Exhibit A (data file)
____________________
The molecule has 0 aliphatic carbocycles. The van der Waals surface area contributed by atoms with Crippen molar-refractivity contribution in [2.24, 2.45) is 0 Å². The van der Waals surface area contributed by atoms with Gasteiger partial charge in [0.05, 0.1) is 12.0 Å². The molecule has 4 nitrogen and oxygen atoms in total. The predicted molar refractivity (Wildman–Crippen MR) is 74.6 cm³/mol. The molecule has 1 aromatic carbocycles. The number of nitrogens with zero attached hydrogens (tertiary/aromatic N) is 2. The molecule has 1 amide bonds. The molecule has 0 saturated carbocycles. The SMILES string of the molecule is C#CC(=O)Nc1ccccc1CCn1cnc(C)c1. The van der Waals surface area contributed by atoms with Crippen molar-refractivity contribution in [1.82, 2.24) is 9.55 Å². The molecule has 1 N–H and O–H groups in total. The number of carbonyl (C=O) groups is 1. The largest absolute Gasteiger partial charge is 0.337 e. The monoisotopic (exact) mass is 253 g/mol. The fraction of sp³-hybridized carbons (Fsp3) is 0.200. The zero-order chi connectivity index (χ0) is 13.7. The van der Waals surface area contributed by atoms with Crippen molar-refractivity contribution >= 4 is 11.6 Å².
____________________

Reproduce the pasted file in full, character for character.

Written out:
The molecule has 0 aliphatic carbocycles. The van der Waals surface area contributed by atoms with Crippen molar-refractivity contribution in [2.24, 2.45) is 0 Å². The van der Waals surface area contributed by atoms with Gasteiger partial charge in [0.05, 0.1) is 12.0 Å². The molecule has 4 nitrogen and oxygen atoms in total. The predicted molar refractivity (Wildman–Crippen MR) is 74.6 cm³/mol. The molecule has 1 aromatic carbocycles. The number of nitrogens with zero attached hydrogens (tertiary/aromatic N) is 2. The molecule has 1 amide bonds. The molecule has 0 saturated carbocycles. The SMILES string of the molecule is C#CC(=O)Nc1ccccc1CCn1cnc(C)c1. The van der Waals surface area contributed by atoms with Crippen molar-refractivity contribution in [1.82, 2.24) is 9.55 Å². The molecule has 1 N–H and O–H groups in total. The number of carbonyl (C=O) groups is 1. The largest absolute Gasteiger partial charge is 0.337 e. The monoisotopic (exact) mass is 253 g/mol. The fraction of sp³-hybridized carbons (Fsp3) is 0.200. The zero-order chi connectivity index (χ0) is 13.7. The van der Waals surface area contributed by atoms with Crippen molar-refractivity contribution >= 4 is 11.6 Å².